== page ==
2020 Was Not a Year, But a Long Moment

Doors open and doors close.

We are now fully internet people and the internet loves to wrap things up, year end lists are everywhere. Here’s a question: Why would you click on any “2020 Year in Review?” Do you really need any reminding of what we’ve just endured? For the record books? History already shows that we’ve stopped paying enough attention to history. As a species, it doesn’t seem as though we learn from the past, so much as select facts from it that are convenient for our narratives. But since history exists whether or not we refresh our memories or read, let’s acknowledge that as this year ends, at least we can breathe a collective sigh of relief.

2020 has seeped its way into us in a way no other year has. Don’t be a contrarian and claim it’s all happened before. Its unlikely if you’re reading this that you were alive during the Bubonic Plague or even alive in 1918. Ok, if you’re one of the many 102 year-olds who love reading words on the Internet, perhaps you were alive in 1918, but even if you are 105, you were only three years old during that 1918 epidemic and please don’t insist you have vivid memories of it. Many things are unimaginably bad and have happened to humans, but we are the humans alive right now, yes?

Yes, terrifying and very strange diseases and have attacked us humans before this one, but we are the only humans who have the technology to read endlessly about this mostly unknown virus and worry endlessly about what to do. The answer seems to be: stay home if possible and do nothing…but keep getting exercise and keep talking to your friends and family and try very hard not to lose your mind while sustaining your intimate relationships and teach things to your children and love your pets. To complain about staying home and not dying while so many humans are dying is the height of absurdity. But then again to complain is also to be human. Ah, the conundrums of existence!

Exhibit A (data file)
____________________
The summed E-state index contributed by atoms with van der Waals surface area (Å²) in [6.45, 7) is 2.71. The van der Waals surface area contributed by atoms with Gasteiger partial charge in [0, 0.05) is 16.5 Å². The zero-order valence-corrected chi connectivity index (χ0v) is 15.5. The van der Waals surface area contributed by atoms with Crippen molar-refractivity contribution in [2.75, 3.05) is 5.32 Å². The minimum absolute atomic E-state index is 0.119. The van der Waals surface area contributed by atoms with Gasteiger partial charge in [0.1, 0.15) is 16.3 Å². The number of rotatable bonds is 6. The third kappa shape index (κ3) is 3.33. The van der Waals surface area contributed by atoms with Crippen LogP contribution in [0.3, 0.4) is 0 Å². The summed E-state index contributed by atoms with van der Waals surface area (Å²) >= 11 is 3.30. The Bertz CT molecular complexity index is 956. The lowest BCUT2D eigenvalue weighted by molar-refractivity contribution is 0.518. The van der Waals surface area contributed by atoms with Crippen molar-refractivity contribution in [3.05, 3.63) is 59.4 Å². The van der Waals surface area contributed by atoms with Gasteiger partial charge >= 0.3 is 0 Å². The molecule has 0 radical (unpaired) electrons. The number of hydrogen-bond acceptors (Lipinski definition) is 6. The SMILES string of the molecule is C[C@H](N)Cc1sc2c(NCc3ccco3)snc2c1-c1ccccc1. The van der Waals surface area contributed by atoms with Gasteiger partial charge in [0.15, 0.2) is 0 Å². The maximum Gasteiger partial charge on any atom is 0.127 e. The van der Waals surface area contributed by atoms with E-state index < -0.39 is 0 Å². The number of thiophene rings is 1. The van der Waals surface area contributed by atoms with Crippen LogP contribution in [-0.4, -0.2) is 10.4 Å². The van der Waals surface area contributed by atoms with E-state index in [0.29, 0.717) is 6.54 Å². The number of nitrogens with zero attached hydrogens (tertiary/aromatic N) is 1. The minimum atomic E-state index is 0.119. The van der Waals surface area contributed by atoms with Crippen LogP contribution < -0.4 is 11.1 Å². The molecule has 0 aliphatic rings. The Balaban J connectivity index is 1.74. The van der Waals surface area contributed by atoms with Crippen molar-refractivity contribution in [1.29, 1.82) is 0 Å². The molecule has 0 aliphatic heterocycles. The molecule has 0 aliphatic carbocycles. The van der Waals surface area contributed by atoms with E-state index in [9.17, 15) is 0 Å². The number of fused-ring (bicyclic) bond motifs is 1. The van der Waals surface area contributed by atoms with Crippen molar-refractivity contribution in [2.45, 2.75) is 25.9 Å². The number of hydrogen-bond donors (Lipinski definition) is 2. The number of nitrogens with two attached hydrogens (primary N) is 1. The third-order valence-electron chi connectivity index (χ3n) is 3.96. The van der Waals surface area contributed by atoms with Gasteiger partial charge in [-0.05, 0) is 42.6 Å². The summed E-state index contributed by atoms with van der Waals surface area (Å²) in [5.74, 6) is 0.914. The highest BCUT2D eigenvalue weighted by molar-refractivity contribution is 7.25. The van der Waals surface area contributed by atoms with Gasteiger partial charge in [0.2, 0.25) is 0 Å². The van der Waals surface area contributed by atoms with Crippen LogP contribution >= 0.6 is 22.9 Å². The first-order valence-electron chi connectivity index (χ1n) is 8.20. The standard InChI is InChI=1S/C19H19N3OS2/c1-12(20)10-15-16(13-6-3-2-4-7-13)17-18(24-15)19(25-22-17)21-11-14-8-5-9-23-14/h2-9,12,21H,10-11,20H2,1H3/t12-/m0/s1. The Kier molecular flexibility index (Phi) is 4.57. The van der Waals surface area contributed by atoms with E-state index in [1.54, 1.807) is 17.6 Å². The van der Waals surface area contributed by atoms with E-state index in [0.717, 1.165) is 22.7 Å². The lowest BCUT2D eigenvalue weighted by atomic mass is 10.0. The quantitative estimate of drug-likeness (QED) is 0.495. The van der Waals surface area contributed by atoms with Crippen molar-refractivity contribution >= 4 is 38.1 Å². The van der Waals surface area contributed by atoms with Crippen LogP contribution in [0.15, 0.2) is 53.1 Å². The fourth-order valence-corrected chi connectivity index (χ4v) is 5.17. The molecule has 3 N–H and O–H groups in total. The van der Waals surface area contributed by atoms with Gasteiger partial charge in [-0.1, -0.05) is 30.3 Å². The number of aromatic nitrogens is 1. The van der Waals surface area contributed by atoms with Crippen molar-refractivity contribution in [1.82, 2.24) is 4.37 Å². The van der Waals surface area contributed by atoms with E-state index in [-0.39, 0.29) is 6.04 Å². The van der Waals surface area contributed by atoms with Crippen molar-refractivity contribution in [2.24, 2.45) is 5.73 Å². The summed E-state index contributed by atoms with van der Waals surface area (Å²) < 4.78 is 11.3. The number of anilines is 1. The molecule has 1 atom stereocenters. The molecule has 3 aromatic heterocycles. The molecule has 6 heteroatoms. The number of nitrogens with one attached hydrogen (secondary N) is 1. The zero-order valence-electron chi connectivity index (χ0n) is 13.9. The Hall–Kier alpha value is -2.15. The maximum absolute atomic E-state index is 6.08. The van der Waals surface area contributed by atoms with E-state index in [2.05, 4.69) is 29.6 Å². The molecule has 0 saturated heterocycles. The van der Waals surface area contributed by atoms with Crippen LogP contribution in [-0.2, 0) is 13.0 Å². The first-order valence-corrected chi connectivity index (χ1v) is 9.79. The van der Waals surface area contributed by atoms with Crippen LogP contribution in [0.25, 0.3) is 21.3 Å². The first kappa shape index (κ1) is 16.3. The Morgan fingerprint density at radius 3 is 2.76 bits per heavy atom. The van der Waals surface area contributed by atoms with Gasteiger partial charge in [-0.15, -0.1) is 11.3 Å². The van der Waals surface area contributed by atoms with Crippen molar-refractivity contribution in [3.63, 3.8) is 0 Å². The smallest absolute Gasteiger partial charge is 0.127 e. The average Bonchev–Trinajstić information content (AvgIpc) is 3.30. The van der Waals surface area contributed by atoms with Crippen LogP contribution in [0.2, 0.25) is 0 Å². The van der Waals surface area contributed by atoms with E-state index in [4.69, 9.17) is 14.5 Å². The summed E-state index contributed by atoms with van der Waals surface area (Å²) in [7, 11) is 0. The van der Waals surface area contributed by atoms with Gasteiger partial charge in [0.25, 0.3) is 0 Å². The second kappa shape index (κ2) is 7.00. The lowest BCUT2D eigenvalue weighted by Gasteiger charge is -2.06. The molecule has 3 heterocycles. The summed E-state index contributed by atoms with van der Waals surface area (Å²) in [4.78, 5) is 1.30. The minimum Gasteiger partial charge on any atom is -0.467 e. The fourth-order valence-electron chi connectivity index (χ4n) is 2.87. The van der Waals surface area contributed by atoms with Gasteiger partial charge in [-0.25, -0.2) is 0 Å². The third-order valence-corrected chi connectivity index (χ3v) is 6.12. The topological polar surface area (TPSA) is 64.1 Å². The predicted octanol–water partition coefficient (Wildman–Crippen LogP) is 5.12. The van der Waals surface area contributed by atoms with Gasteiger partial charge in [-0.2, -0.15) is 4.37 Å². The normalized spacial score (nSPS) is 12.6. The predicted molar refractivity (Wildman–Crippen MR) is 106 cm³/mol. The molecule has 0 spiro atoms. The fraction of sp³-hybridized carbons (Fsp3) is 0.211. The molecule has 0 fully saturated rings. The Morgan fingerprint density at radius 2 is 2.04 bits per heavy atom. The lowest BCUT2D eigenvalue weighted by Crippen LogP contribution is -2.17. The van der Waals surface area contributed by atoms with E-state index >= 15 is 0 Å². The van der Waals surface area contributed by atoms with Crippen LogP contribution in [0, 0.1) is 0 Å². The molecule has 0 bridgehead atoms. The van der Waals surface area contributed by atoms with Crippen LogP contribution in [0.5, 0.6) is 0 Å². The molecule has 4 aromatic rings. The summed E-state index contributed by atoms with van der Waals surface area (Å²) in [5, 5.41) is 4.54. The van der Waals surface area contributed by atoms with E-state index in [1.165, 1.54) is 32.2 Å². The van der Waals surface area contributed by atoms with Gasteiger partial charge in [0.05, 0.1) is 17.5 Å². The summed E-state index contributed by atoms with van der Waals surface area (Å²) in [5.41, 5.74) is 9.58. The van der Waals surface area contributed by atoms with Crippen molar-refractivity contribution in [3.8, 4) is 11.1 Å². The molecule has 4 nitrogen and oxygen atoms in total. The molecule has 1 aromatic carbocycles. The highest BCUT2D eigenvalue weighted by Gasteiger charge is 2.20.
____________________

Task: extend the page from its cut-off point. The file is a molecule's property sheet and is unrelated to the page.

2020 is ending in a couple of days. It’s a good time to appreciate the fact that everything ends, even Zoom meetings and three year-old tantrums and insane debates…everything eventually ends. We don’t need to re-examine how colossally inept our government has been and we don’t need to rehash the details of January and February just to make ourselves feel slightly more familiar with pre-pandemic life. Those months may as well be lumped in with 2019 or 2018 or 1984. A year is made up of months, which is made of weeks, which is made of days, which is made of minutes, which is made of seconds. These are the names we give to increments of time, but you know what we should be calling 2020? One exceedingly long moment.

The year has been a moment. The world on pause. A life inside. On screens. Reconsidering how to be human. Rethinking what really matters. Some of us have done the sobering work of examining existence anyway. Others have numbed themselves just to survive. And if you’re reading this, you have survived. Congratulations.

I’m tempted to write, “Let’s not waste another day of this precious and precarious thing we call life.” But a profound truth seems to be that life is wasted on the living, and that most of us rarely take advantage of our days. Connect with someone. Imagine a future where you can see someone’s nose and mouth and chin…or at least imagine how lucky you are to still be here.

Writing. Poetry. Personal Essays. On the NBA, MLB, media, journalism, culture, teaching and humor.

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